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Arthur Davidson
Head and shoulders of white middle-aged man in 1920s suit and tie
Born (1881-02-11)February 11, 1881
Milwaukee, Wisconsin, United States
Died December 30, 1950(1950-12-30) (aged 69)
Wisconsin Highway 59 near Waukesha, Wisconsin, United States
Cause of death Car accident
Resting place Forest Home Cemetery
Occupation Secretary and Sales Manager of Harley-Davidson
Years active 1901–1950
Known for Co-founder of Harley-Davidson
Home town Milwaukee, Wisconsin
Spouse(s) Clara Beisel
Children Margaret Davidson (daughter)
Arthur Davidson Jr. (elder son)
James Davidson (younger son)
Parent(s) William C. Davidson (father)
Margaret Adams McFarlane (mother)
Relatives William A. Davidson (eldest brother)
Walter Davidson Sr. (older brother)

Arthur Davidson Sr. (February 11, 1881 – December 30, 1950) was an American businessman. He was one of the four original founders of Harley-Davidson.

Early life

Davidson was born in Milwaukee, Wisconsin, to William C Davidson (1846–1923), who was born and grew up in Angus, Scotland, and Margaret Adams McFarlane (1843–1933) of Scottish descent from the small Scottish settlement of Cambridge, Wisconsin, and raised five children together: Janet May, William A., Walter, Arthur and Elizabeth. Arthur's grandfather Alexander "Sandy" Davidson (from Aberlemno, Scotland) and Margaret Scott immigrated from Scotland to the United States in 1858 with their six children, including Arthur's father William.

Eventually they settled in Wisconsin, and it was there that, in 1903, Arthur, went into business with William S. Harley, making motorcycles in his family shed. One of Davidson's favorite pastimes was fishing in the Wisconsin wilderness, which inspired him to create a motorcycle that would, "take the hard work out of pedaling a bicycle". He was a story teller, salesman, and United States patriot. During World Wars I and II, Arthur and company diverted motorcycle production to support US troops. This act was rewarded with returning troops ready, trained and willing to buy Harley-Davidson branded motorcycles.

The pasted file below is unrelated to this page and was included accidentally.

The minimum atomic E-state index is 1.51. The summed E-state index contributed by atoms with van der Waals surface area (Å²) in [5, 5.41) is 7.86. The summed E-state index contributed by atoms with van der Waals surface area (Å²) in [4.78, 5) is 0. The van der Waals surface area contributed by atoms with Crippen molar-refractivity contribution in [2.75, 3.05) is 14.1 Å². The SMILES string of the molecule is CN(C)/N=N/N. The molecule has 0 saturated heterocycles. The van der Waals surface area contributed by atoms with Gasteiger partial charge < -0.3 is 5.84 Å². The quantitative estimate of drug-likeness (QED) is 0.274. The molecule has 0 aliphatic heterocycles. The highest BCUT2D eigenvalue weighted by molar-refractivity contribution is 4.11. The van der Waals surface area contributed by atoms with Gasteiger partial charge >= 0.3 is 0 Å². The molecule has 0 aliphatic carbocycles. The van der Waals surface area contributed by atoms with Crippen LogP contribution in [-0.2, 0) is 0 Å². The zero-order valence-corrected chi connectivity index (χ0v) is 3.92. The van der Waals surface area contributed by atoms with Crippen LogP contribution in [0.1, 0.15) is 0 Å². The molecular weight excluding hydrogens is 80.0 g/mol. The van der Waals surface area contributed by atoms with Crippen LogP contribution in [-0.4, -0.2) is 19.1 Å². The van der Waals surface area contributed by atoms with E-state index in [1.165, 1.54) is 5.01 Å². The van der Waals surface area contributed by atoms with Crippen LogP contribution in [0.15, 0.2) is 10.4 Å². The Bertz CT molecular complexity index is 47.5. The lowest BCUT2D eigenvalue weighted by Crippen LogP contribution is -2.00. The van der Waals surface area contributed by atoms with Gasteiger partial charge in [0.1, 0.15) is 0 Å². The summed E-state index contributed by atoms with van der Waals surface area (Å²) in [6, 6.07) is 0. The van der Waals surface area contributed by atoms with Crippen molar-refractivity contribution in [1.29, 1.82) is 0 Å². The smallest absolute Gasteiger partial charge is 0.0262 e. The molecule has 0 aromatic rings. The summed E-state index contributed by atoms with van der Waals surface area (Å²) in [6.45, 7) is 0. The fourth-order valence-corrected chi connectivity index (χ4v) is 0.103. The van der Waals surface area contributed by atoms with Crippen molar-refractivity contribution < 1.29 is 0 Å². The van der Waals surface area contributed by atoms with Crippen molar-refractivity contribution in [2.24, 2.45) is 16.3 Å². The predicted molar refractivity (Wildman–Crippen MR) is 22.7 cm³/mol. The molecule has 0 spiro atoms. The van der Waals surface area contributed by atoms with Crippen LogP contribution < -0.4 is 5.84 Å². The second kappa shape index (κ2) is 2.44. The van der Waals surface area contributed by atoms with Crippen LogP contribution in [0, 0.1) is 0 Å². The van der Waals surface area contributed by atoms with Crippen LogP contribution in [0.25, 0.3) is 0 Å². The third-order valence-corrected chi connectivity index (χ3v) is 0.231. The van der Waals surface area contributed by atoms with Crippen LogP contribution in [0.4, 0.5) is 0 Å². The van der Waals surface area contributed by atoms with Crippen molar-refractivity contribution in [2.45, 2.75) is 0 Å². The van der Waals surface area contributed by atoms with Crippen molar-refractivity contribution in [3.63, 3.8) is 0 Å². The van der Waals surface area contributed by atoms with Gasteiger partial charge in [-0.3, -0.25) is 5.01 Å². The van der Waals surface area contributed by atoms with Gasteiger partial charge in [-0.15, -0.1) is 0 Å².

The "Honey Uncle" story is one of the family stories told about Davidson and a pivotal moment for the fate of Harley-Davidson company. One day shortly after Davidson's cleaning lady visited, he discovered the seed money he had stashed between his mattress to start Harley-Davidson was missing. Davidson was able to borrow the $500 in venture capital needed for Harley-Davidson from an uncle who owned a bee farm in Madison, Wisconsin. From then on, the uncle was known as the "Honey Uncle" for helping the business get off the ground. The bee farm on Lake Mendota was later sold to the University of Wisconsin–Madison, and is now known as Picnic Point in the Lakeshore Nature Preserve.

Davidson was credited with the slogan, "Take the Work out of Bicycling", which inspired him and his 21-year-old friend Harley as they worked tirelessly in a 10 x 15 foot shed.

Davidson was killed at the age of 69 in a two-car collision 3 miles (4.8 km) south of Davidson's home, a dairy farm, on Wisconsin Highway 59 near Waukesha, Wisconsin, on December 30, 1950. Also killed in the accident were Davidson's wife, Clara, as well as Dorothy and Donald Jeffery. Davidson was survived by his three children: Margaret, Arthur Jr. and James Davidson.

Labor Hall of Fame

Because Arthur Davidson, William A. Davidson, Walter Davidson and William S. Harley, "both used and believed in its products and relied on the dedication of its employees to produce quality motorcycles", the four men were inducted into the Labor Hall of Fame.

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